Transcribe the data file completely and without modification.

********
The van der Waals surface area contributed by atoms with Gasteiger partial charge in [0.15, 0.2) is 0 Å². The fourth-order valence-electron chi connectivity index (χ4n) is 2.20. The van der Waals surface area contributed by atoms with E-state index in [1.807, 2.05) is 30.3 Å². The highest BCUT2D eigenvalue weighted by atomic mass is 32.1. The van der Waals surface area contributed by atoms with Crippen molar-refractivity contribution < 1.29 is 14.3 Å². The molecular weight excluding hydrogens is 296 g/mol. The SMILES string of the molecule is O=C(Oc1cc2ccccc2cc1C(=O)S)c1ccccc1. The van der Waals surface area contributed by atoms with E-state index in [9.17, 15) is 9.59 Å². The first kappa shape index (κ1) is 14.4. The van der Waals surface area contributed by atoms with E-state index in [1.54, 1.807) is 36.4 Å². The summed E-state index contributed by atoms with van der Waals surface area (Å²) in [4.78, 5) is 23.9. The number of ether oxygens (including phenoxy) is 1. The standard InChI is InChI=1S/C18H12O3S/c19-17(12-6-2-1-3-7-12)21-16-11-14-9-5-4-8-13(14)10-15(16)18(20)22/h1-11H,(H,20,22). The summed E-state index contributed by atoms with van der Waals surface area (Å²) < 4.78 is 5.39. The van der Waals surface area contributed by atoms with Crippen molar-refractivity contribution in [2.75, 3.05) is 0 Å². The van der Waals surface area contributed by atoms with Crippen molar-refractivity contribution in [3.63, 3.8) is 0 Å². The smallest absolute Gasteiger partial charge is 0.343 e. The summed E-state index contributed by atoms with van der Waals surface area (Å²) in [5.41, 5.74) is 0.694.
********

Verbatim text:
The van der Waals surface area contributed by atoms with Gasteiger partial charge in [0.15, 0.2) is 0 Å². The fourth-order valence-electron chi connectivity index (χ4n) is 2.20. The van der Waals surface area contributed by atoms with E-state index in [1.807, 2.05) is 30.3 Å². The highest BCUT2D eigenvalue weighted by atomic mass is 32.1. The van der Waals surface area contributed by atoms with Crippen molar-refractivity contribution < 1.29 is 14.3 Å². The molecular weight excluding hydrogens is 296 g/mol. The SMILES string of the molecule is O=C(Oc1cc2ccccc2cc1C(=O)S)c1ccccc1. The van der Waals surface area contributed by atoms with E-state index in [9.17, 15) is 9.59 Å². The first kappa shape index (κ1) is 14.4. The van der Waals surface area contributed by atoms with E-state index in [1.54, 1.807) is 36.4 Å². The summed E-state index contributed by atoms with van der Waals surface area (Å²) in [4.78, 5) is 23.9. The number of ether oxygens (including phenoxy) is 1. The standard InChI is InChI=1S/C18H12O3S/c19-17(12-6-2-1-3-7-12)21-16-11-14-9-5-4-8-13(14)10-15(16)18(20)22/h1-11H,(H,20,22). The summed E-state index contributed by atoms with van der Waals surface area (Å²) < 4.78 is 5.39. The van der Waals surface area contributed by atoms with Crippen molar-refractivity contribution in [2.75, 3.05) is 0 Å². The van der Waals surface area contributed by atoms with Crippen molar-refractivity contribution in [3.63, 3.8) is 0 Å². The smallest absolute Gasteiger partial charge is 0.343 e. The summed E-state index contributed by atoms with van der Waals surface area (Å²) in [5.41, 5.74) is 0.694.